Do you know how much your Employees really Cost?

Do you Know How Much Your Employees Really Cost?

Entrepreneurs and small business owners often underestimate the true costs associated with being a boss. This is a key oversight in new business owners; below we address the hidden costs that must be factored in when building a team. Whether you are paying your employees hourly or salary, it is essential for the health of your organization that you understand the expenditures associated with your business, including employee costs.

Salary/Wages and Overtime

With partisan politics aside, salary and wages are on the rise, especially in some industries – namely healthcare and related fields. As more and more jobs have been added to the economy over the last couple of years and the demand for high-quality, experts has increased, wages have risen in most areas of the country. Some states are looking to increase the minimum wage exponentially, which drives the ancillary costs up as well. Prior to considering a new part-time or full-time employee, consult with your accountant.

Overhead Costs

The more employees you add, the more office and workspace you need, resulting in higher rents. It is advantageous to weigh your options before adding staff that will require you to expand your real estate costs. Perhaps an employee or independent contractor that works from their home might be a wiser financial decision. In addition, do not underestimate other costs including office supplies, technology, training, uniforms, and more. However, one of the biggest hidden costs is insurance – Workman’s Compensation, business insurance, bonding and licensing all come with a price.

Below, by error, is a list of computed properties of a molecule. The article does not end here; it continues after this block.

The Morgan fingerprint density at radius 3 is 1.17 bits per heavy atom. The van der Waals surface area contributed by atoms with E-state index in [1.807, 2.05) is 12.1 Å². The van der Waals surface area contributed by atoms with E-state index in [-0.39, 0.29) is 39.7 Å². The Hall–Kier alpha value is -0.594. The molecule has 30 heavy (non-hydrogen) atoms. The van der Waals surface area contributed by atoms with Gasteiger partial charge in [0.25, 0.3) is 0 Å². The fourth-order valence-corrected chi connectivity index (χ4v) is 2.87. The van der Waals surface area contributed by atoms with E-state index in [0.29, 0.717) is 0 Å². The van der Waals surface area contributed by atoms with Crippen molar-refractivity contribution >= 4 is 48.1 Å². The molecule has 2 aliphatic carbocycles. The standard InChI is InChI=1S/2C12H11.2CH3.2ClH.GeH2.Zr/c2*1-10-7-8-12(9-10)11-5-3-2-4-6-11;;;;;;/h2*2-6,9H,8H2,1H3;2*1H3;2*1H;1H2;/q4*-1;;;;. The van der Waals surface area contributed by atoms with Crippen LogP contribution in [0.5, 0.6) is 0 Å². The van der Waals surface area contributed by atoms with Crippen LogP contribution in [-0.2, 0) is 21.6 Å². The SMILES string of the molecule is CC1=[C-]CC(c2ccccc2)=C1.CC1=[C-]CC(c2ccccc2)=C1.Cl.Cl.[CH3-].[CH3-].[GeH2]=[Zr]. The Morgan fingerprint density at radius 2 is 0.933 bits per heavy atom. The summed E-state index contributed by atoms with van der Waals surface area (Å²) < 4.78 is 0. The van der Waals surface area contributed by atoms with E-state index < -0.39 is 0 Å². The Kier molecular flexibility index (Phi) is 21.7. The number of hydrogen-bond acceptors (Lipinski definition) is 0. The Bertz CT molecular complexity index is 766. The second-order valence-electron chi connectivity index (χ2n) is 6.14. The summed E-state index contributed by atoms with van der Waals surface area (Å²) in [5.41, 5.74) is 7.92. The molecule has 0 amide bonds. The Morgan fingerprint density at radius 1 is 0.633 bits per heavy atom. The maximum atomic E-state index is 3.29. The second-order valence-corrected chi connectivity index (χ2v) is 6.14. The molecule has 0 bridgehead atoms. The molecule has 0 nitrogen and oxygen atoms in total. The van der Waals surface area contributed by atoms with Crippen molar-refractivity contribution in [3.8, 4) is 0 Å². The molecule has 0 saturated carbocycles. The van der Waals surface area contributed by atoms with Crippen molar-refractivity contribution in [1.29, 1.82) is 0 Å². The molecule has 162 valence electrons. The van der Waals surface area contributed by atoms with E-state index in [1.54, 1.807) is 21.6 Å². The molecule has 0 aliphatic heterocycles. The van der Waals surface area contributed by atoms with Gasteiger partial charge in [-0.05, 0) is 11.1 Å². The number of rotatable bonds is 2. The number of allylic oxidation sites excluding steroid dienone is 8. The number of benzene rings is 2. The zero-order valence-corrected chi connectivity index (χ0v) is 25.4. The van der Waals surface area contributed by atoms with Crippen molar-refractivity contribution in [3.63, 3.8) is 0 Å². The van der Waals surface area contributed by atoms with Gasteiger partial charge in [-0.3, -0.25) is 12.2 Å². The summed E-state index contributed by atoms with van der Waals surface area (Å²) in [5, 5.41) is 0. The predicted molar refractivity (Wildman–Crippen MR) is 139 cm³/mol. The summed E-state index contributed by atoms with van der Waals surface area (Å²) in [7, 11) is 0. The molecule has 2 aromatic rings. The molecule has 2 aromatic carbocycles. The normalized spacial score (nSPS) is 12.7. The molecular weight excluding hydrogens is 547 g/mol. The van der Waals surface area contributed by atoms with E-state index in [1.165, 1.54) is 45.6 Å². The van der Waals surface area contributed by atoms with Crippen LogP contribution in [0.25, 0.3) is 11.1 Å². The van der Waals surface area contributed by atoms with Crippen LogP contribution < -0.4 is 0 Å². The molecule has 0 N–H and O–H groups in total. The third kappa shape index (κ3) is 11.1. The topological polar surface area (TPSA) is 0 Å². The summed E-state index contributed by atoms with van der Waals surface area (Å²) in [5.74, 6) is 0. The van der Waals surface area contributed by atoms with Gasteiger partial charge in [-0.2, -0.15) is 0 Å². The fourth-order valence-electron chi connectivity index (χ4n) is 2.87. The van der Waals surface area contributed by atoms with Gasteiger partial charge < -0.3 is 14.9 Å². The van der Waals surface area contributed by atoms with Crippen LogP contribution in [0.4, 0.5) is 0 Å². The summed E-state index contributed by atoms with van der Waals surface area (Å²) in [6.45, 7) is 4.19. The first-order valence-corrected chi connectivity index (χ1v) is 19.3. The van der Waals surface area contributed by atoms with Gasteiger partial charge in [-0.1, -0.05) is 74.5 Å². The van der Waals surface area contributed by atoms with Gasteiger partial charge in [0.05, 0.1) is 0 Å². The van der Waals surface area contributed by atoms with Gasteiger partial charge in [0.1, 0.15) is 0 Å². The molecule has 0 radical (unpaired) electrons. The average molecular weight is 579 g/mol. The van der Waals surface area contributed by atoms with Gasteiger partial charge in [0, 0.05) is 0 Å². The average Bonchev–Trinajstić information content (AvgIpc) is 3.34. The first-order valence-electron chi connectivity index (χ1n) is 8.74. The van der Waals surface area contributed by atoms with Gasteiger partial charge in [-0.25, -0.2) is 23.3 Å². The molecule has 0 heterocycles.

Health Insurance

As a small business owner, you can get tax credits for providing a health insurance plan to your employees. In fact, the tax credit could be as much as 50% of the premiums you pay on behalf of your employees. However, remember, you are still going to be writing a check for the health insurance plans for your team, well in advance of the tax credits you will receive. It is important to check with an accountant for a full evaluation of your situation to determine if it is wise to offer health insurance plans or not. There are certain restrictions and qualifications your business must meet. Your business cannot have more than 25 full-time employees and the average wage of employees cannot exceed $50,000 per year.

Payroll Taxes

Social Security, Medicare, Federal & State Unemployment Insurance Tax, Local Payroll taxes and Employment taxes add up. It is typically safe to estimate 15% of the employee’s wages as the taxes you will pay. It can become quite complicated depending on the number of employees in your office; consult with an accountant that specializes in small business accounting that offers payroll services. Instead of having the expenses associated with doing payroll in-house, you can elect to have a professional accountant handle it, saving you the expense of having payroll done in-house.

Paid Leave

When figuring how much your employees cost, do not leave out paid leave. For members of your team that are essential to operations, when they go on vacation, sick leave, or maternity leave – will you need to hire a temp? If so, consider that an additional cost in the computation. Paid leave is a great-added employment benefit that can help you recruit excellent members to your team, just be sure to calculate in all of the associated costs.

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